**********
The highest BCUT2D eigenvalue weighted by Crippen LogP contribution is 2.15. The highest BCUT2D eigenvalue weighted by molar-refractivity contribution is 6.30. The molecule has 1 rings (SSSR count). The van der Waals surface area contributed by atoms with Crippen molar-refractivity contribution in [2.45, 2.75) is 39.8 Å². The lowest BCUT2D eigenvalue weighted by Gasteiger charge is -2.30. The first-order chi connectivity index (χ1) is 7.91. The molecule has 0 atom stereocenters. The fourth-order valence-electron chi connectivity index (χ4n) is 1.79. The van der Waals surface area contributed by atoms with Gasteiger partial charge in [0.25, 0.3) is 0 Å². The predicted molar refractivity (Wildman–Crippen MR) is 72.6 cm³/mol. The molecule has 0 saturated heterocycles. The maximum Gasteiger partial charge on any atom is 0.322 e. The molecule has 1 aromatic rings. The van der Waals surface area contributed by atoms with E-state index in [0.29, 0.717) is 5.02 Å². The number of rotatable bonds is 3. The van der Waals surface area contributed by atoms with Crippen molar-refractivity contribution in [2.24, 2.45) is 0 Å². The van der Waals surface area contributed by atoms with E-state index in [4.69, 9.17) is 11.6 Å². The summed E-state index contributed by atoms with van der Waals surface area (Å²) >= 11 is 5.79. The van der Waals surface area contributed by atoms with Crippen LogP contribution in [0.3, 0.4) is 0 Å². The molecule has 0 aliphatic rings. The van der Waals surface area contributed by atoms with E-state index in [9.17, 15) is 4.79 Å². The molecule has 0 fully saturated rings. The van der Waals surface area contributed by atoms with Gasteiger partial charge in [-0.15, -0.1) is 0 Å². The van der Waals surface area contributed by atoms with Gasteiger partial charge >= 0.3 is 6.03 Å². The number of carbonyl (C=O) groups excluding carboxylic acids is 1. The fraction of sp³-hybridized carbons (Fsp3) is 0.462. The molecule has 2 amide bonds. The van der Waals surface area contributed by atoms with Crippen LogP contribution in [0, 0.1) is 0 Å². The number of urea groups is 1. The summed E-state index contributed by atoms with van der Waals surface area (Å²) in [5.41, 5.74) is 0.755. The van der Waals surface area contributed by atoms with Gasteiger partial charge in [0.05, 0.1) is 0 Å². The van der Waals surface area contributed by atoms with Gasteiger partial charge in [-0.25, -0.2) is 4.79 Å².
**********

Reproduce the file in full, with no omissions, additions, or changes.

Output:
The highest BCUT2D eigenvalue weighted by Crippen LogP contribution is 2.15. The highest BCUT2D eigenvalue weighted by molar-refractivity contribution is 6.30. The molecule has 1 rings (SSSR count). The van der Waals surface area contributed by atoms with Crippen molar-refractivity contribution in [2.45, 2.75) is 39.8 Å². The lowest BCUT2D eigenvalue weighted by Gasteiger charge is -2.30. The first-order chi connectivity index (χ1) is 7.91. The molecule has 0 atom stereocenters. The fourth-order valence-electron chi connectivity index (χ4n) is 1.79. The van der Waals surface area contributed by atoms with Gasteiger partial charge in [0.25, 0.3) is 0 Å². The predicted molar refractivity (Wildman–Crippen MR) is 72.6 cm³/mol. The molecule has 0 saturated heterocycles. The maximum Gasteiger partial charge on any atom is 0.322 e. The molecule has 1 aromatic rings. The van der Waals surface area contributed by atoms with E-state index in [0.29, 0.717) is 5.02 Å². The number of rotatable bonds is 3. The van der Waals surface area contributed by atoms with Crippen molar-refractivity contribution in [2.24, 2.45) is 0 Å². The van der Waals surface area contributed by atoms with E-state index in [4.69, 9.17) is 11.6 Å². The summed E-state index contributed by atoms with van der Waals surface area (Å²) >= 11 is 5.79. The van der Waals surface area contributed by atoms with Crippen LogP contribution in [0.3, 0.4) is 0 Å². The molecule has 0 aliphatic rings. The van der Waals surface area contributed by atoms with E-state index in [9.17, 15) is 4.79 Å². The molecule has 0 fully saturated rings. The van der Waals surface area contributed by atoms with Gasteiger partial charge in [-0.15, -0.1) is 0 Å². The van der Waals surface area contributed by atoms with Gasteiger partial charge >= 0.3 is 6.03 Å². The number of carbonyl (C=O) groups excluding carboxylic acids is 1. The fraction of sp³-hybridized carbons (Fsp3) is 0.462. The molecule has 2 amide bonds. The van der Waals surface area contributed by atoms with Crippen LogP contribution in [0, 0.1) is 0 Å². The number of urea groups is 1. The summed E-state index contributed by atoms with van der Waals surface area (Å²) in [5.41, 5.74) is 0.755. The van der Waals surface area contributed by atoms with Gasteiger partial charge in [0.05, 0.1) is 0 Å². The van der Waals surface area contributed by atoms with Gasteiger partial charge in [-0.25, -0.2) is 4.79 Å².